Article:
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13 September, 2018 - 21:12 By Kate Sweeney

Cranfield University leads £1m soil research project to solve African rice problem

Cranfield University is leading a £1m research project to overcome a soil health problem affecting rice production in sub-Saharan Africa.

Rice is a major staple food across sub-Saharan Africa and demand for it is increasing rapidly with urbanisation and changes in consumer preferences. Domestic production accounts for only 60 per cent of the rice consumed which means there is a heavy reliance on imports - the import of rice into sub-Saharan Africa accounts for a third of the global rice trade. 

There is therefore mounting pressure to greatly increase sub-Saharan rice production.

Partners in the three-year study include AfricaRice, the University of Antananarivo and the Japan International Research Center for Agricultural Sciences. Funding for the project comes from the Global Challenges Research Fund via BBSRC, part of UK Research and Innovation.

Guy Kirk, Professor of Soil Systems at Cranfield University and project lead said: “There is widespread recognition of the need to increase sub-Saharan rice production to meet projected increases in demand for rice. Less than 10 per cent of the total inland valley area in sub-Saharan Africa could be sufficient to meet the demand for rice in Africa if we can overcome iron toxicity. 

“But currently, increased production with low-yielding varieties and poor management is destroying large swathes of natural ecosystems in inward valleys. With realistic improvements in varieties and management, we can greatly reduce the amount of land needed and therefore safeguard the vital biodiversity of the African inward valleys.”

One of the main barriers to increasing production is the soil disorder known as iron toxicity. This is a particular problem in flooded paddy soils, and particularly the highly weathered and nutrient-depleted soils that typify sub-Saharan Africa. 

In affected areas, rice yields are reduced by up to 90 per cent.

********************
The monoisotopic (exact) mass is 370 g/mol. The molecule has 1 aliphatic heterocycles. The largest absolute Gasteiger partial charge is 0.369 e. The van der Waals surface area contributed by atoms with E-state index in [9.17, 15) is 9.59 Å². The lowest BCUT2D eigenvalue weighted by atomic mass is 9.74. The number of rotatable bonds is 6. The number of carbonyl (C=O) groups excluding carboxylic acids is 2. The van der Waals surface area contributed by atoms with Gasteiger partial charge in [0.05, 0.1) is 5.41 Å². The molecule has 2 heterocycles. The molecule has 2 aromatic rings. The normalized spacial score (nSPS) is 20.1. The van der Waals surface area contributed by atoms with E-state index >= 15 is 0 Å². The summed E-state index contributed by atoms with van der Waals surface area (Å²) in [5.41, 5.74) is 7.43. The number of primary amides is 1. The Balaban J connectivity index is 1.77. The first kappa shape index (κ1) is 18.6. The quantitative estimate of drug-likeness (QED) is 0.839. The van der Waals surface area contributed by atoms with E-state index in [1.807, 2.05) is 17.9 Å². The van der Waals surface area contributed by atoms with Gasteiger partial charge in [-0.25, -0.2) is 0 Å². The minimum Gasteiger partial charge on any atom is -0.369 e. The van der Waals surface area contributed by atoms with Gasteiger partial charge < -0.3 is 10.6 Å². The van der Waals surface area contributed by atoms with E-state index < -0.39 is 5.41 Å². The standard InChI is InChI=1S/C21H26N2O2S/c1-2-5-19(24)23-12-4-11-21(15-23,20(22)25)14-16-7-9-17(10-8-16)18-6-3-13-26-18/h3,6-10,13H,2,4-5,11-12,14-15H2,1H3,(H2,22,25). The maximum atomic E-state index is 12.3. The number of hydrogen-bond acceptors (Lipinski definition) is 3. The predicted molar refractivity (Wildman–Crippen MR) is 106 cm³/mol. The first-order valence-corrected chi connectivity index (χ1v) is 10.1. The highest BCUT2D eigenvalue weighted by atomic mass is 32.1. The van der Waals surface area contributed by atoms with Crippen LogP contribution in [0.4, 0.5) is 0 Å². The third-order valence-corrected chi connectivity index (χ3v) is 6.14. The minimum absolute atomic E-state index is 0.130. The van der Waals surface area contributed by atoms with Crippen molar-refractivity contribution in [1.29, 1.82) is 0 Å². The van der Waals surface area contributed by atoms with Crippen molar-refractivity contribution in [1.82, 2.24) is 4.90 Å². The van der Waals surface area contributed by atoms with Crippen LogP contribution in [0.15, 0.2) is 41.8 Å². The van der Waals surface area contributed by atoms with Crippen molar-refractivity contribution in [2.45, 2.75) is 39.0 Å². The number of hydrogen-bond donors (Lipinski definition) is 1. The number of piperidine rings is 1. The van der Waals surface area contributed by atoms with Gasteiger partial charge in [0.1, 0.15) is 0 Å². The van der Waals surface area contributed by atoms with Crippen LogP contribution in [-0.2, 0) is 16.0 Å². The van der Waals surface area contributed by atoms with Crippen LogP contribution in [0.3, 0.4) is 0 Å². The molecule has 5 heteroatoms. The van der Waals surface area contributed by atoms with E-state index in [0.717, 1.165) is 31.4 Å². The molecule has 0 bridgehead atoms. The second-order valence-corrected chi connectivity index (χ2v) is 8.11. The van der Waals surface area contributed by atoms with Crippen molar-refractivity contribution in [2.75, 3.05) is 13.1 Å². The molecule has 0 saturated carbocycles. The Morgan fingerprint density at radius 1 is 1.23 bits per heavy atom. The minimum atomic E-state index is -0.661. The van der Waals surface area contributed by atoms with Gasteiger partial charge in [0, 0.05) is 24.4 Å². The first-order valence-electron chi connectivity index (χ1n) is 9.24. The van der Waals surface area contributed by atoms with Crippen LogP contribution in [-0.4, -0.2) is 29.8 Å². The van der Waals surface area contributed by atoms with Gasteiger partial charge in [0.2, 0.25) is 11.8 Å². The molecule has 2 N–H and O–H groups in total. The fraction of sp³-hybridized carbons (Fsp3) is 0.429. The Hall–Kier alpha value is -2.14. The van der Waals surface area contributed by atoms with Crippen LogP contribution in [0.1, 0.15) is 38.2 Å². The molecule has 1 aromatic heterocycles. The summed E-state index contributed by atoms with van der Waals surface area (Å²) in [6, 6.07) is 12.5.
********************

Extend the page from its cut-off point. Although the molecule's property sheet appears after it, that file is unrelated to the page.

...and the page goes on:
Traditional, indigenous African rice varieties can tolerate the toxicity, but are low yielding. That means large areas of land are needed to meet the demand for more rice, and this is driving unsustainable development of new lands, typically in fragile wetlands in inland valleys to the cost of biodiversity and other vital ecosystem services.

The Cranfield-led study will examine the traits that allow indigenous African rice varieties to tolerate the toxicity, with the aim of incorporating these traits into more high-yielding varieties through plant breeding. It will also seek to map areas where new rice varieties and crop management to tackle iron toxicity will be most beneficial.

The project will use a combination of soil chemistry, plant physiology and molecular genetics, in partnership with plant breeders and agronomists based in West Africa and Madagascar.

Announcing the funding for the project as part of its Sustainable Agriculture for Sub-Saharan Africa programme, Professor Sir Mark Walport, Chief Executive of UK Research and Innovation, said: “Stresses such as drought, and the restriction of vital resources including nutrients and water are among the challenges affecting the development of sustainable agriculture in Sub-Saharan Africa.

“By bringing together UK researchers with partners in the region, these projects will play an important role in addressing these challenges and unlocking the potential of sustainable agriculture to transform food production and improve lives.”

The Biotechnology and Biological Sciences Research Council (BBSRC) is part of UK Research and Innovation, a non-departmental public body funded by a grant-in-aid from the UK government. Funded by the UK Government, BBSRC invested £498 million in world-class bioscience in 2017-18. BBSRC invests in world-class bioscience research and training on behalf of the UK public.


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